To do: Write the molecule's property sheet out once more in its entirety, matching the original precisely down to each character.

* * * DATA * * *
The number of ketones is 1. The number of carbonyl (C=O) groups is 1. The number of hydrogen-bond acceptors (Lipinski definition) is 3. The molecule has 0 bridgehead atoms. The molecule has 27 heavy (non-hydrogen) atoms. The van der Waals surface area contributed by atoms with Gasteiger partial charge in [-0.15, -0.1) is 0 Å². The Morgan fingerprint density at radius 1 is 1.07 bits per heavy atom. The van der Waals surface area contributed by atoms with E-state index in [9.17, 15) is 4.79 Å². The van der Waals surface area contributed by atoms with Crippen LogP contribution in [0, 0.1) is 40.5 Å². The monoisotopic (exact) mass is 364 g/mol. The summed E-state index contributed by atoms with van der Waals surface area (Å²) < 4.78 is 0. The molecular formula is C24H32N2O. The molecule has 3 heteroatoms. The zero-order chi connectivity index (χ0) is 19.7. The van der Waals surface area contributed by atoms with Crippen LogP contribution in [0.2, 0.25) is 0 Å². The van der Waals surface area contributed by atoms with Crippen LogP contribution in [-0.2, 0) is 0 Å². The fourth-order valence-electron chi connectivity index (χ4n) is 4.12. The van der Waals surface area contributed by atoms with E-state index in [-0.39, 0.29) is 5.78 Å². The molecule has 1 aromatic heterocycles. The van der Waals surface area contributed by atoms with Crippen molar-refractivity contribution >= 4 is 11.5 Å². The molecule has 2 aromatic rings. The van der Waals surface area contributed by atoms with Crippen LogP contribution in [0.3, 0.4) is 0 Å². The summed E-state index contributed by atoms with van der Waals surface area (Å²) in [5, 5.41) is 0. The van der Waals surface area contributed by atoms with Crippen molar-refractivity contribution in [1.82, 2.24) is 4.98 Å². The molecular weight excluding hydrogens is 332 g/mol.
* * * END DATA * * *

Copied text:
The number of ketones is 1. The number of carbonyl (C=O) groups is 1. The number of hydrogen-bond acceptors (Lipinski definition) is 3. The molecule has 0 bridgehead atoms. The molecule has 27 heavy (non-hydrogen) atoms. The van der Waals surface area contributed by atoms with Gasteiger partial charge in [-0.15, -0.1) is 0 Å². The Morgan fingerprint density at radius 1 is 1.07 bits per heavy atom. The van der Waals surface area contributed by atoms with E-state index in [9.17, 15) is 4.79 Å². The van der Waals surface area contributed by atoms with Crippen LogP contribution in [0, 0.1) is 40.5 Å². The monoisotopic (exact) mass is 364 g/mol. The summed E-state index contributed by atoms with van der Waals surface area (Å²) < 4.78 is 0. The molecular formula is C24H32N2O. The molecule has 3 heteroatoms. The zero-order chi connectivity index (χ0) is 19.7. The van der Waals surface area contributed by atoms with Crippen LogP contribution in [0.2, 0.25) is 0 Å². The van der Waals surface area contributed by atoms with Crippen LogP contribution in [-0.2, 0) is 0 Å². The fourth-order valence-electron chi connectivity index (χ4n) is 4.12. The van der Waals surface area contributed by atoms with E-state index in [-0.39, 0.29) is 5.78 Å². The molecule has 1 aromatic heterocycles. The van der Waals surface area contributed by atoms with Crippen molar-refractivity contribution >= 4 is 11.5 Å². The molecule has 2 aromatic rings. The van der Waals surface area contributed by atoms with Crippen LogP contribution in [0.3, 0.4) is 0 Å². The summed E-state index contributed by atoms with van der Waals surface area (Å²) in [5, 5.41) is 0. The van der Waals surface area contributed by atoms with Crippen molar-refractivity contribution in [1.82, 2.24) is 4.98 Å². The molecular weight excluding hydrogens is 332 g/mol.